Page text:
We’re at a vort from the Lakewood side. My mother drifts my way and asks, “So have you said hello to Tante Malka yet?”
“To who?” I ask. I mean, yeah my parents have oodles of siblings, and yes I confess (with a blush) to losing track of my cousins, but I’m pretty sure I know all my aunts and uncles.
Just to double check, I pull out my trusty fingers and start ticking them off.
“Aunt Miri, Uncle Mordechai, Tante Mindy, Uncle Mendy, Aunt Menucha, Uncle Moishe, Aunt Mirel, Uncle Menachem…” Nope, no Tante Malkas.
“Tante Malka. She’s your great-aunt’s grandson’s aunt.”
“Does that make her related to me?”
“Sure! And she lives right near The Yeshiva and has boys over for Shobbos meals all the time.”
Oho. I see where this is heading.
“Mom, forget about it.”
“You’re not going to say mazal tov to your aunt? I can’t believe I raised you.”
“I’ve survived this long without saying hello to her; I can survive a little longer without saying anything else to her either.”
OK, fast forward the debate. Suffice it to say I find myself in front of Tante Malka. She’s a plump woman dressed up to her chin in a black suit.
“Malka, have you met my daughter, Bad4?”
“Oh how nice!” Tante Malka bubbles. “And what school are you in?”
School? I guess I don’t look very grown up today. “Uh… Touro College?”
“Touro College?” Tante Malka’s eyebrows reach for her hairline. Comprehension dawns. She scrutinizes me from the toes of my new Payless pumps to the top of my hastily done hair.
Oh merciful God… when I’m dying and my life is flashing before my eyes—can you please, please, please leave this part out?
“So how old are you?” Tante Malka asks, with a smile.
“Twenty one! We have to find someone for you already! What are you looking for?”
Who am I looking for, I think darkly, but don’t say that. The conversation proceeds as all such conversations proceed. You don’t need me to fill in the rest.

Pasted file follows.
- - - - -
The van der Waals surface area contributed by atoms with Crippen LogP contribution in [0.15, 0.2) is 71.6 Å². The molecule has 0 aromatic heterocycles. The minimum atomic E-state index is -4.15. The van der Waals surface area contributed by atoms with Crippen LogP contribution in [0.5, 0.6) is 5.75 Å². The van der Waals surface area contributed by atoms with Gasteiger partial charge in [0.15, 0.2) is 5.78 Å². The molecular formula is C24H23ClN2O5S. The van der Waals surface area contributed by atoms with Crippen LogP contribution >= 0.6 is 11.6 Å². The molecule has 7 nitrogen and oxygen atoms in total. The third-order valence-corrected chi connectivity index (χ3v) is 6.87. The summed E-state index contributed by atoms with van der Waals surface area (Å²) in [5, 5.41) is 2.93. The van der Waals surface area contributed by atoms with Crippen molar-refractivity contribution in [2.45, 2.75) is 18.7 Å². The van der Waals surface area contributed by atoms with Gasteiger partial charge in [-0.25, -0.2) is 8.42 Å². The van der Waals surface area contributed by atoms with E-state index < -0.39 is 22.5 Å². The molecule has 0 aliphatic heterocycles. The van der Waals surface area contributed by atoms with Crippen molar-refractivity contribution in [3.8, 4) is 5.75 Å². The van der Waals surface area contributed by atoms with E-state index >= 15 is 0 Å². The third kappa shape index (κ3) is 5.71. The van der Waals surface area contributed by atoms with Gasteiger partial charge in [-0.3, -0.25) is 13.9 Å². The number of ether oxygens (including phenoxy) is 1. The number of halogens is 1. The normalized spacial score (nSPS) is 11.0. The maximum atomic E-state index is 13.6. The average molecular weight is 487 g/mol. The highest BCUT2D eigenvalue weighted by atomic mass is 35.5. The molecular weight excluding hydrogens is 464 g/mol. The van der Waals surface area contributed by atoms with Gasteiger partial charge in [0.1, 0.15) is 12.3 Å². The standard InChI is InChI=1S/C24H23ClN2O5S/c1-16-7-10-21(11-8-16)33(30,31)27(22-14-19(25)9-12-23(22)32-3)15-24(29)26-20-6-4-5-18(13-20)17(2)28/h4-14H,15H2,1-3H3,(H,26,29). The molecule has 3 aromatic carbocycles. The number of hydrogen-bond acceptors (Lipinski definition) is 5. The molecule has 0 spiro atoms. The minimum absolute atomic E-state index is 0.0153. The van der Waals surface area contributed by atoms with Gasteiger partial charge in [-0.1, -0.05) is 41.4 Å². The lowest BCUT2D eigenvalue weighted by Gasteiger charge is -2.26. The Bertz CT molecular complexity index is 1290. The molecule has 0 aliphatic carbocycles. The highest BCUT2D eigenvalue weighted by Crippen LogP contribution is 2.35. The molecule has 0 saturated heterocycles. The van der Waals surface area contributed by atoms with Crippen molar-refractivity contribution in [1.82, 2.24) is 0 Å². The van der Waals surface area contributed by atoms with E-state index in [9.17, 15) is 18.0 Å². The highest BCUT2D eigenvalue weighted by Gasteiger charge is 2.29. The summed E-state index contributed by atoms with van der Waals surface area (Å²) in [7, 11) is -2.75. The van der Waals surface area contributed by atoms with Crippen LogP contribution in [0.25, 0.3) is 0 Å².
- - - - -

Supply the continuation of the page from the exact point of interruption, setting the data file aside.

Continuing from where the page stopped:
Contrast that to the events at a wedding from the Manhattan side of the family. My grandmother steers me toward her second cousin’s granddaughter, a middle-aged woman with that pinched look characteristic of the serious dieter, whose skirt will not cover her knees when she sits. “Have you met my wonderful granddaughter Bad4?” my grandmother asks.
The second cousin’s granddaughter smiles. “I’ve heard all about you from your grandmother,” she tells me.
“Don’t believe half of it,” I say hastily. Everyone laughs, though I wasn’t joking.
“Now Bad4 needs a really wonderful fellow,” my grandmother begins.
“How old are you?” the second cousin’s granddaughter asks.
“Twenty one,” I answer.
“Only twenty one? What’s your rush? You’ve got plenty of time!”
“D’ya think so?” I ask rhetorically, thinking of Tante Malka.
“Yes of course!” she says, not knowing about Tante Malka. “You’re young – enjoy yourself a little. Don’t feel pressured to settle down.”
Maybe she does know about Tante Malka.
“Don’t worry,” I smile. “I’m not feeling any more pressure than I want to.”
“But if you know of any bright young men…” my grandmother persists. The cousin nods and begins a half-hearted grilling. I grin and bear it. Heck – who doesn’t need a bit of kapara now and then?
So am I old, or am I young? Should I be long-married or is that premature? Or does it go according to whichever side of the family you’re currently with?
As they say: it’s all relative.